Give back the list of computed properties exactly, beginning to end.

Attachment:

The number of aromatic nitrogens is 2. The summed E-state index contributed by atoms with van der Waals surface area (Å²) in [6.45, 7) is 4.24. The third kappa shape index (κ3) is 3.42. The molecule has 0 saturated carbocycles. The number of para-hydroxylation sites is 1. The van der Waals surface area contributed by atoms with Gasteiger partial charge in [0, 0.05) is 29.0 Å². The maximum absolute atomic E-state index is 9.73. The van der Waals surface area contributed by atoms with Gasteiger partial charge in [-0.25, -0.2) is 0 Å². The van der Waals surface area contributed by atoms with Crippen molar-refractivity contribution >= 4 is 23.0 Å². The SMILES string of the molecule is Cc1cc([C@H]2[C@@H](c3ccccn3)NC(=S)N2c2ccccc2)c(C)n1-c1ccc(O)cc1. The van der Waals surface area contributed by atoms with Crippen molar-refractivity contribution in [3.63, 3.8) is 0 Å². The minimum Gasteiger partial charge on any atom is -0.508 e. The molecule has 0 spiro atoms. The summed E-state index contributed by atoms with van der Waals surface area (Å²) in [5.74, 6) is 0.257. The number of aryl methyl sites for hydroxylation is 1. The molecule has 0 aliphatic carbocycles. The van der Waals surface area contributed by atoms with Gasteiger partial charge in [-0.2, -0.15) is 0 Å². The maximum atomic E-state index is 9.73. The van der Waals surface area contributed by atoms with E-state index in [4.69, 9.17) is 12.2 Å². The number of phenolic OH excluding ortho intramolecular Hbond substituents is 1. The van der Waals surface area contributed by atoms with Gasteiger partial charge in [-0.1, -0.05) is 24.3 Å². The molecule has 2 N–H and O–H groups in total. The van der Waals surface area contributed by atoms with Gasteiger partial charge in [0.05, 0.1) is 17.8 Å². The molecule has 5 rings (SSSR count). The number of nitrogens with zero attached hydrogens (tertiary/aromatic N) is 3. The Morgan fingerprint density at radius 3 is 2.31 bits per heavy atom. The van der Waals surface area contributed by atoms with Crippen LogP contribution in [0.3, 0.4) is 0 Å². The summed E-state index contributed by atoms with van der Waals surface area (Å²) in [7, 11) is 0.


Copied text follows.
The number of aromatic nitrogens is 2. The summed E-state index contributed by atoms with van der Waals surface area (Å²) in [6.45, 7) is 4.24. The third kappa shape index (κ3) is 3.42. The molecule has 0 saturated carbocycles. The number of para-hydroxylation sites is 1. The van der Waals surface area contributed by atoms with Gasteiger partial charge in [0, 0.05) is 29.0 Å². The maximum absolute atomic E-state index is 9.73. The van der Waals surface area contributed by atoms with Gasteiger partial charge in [-0.25, -0.2) is 0 Å². The van der Waals surface area contributed by atoms with Crippen molar-refractivity contribution >= 4 is 23.0 Å². The SMILES string of the molecule is Cc1cc([C@H]2[C@@H](c3ccccn3)NC(=S)N2c2ccccc2)c(C)n1-c1ccc(O)cc1. The van der Waals surface area contributed by atoms with Crippen molar-refractivity contribution in [3.63, 3.8) is 0 Å². The minimum Gasteiger partial charge on any atom is -0.508 e. The molecule has 0 spiro atoms. The summed E-state index contributed by atoms with van der Waals surface area (Å²) in [5.74, 6) is 0.257. The number of aryl methyl sites for hydroxylation is 1. The molecule has 0 aliphatic carbocycles. The van der Waals surface area contributed by atoms with Gasteiger partial charge in [-0.2, -0.15) is 0 Å². The maximum atomic E-state index is 9.73. The van der Waals surface area contributed by atoms with E-state index in [4.69, 9.17) is 12.2 Å². The number of phenolic OH excluding ortho intramolecular Hbond substituents is 1. The van der Waals surface area contributed by atoms with Gasteiger partial charge in [-0.1, -0.05) is 24.3 Å². The molecule has 2 N–H and O–H groups in total. The van der Waals surface area contributed by atoms with Gasteiger partial charge in [0.05, 0.1) is 17.8 Å². The molecule has 5 rings (SSSR count). The number of nitrogens with zero attached hydrogens (tertiary/aromatic N) is 3. The Morgan fingerprint density at radius 3 is 2.31 bits per heavy atom. The van der Waals surface area contributed by atoms with Crippen LogP contribution in [0.3, 0.4) is 0 Å². The summed E-state index contributed by atoms with van der Waals surface area (Å²) in [7, 11) is 0.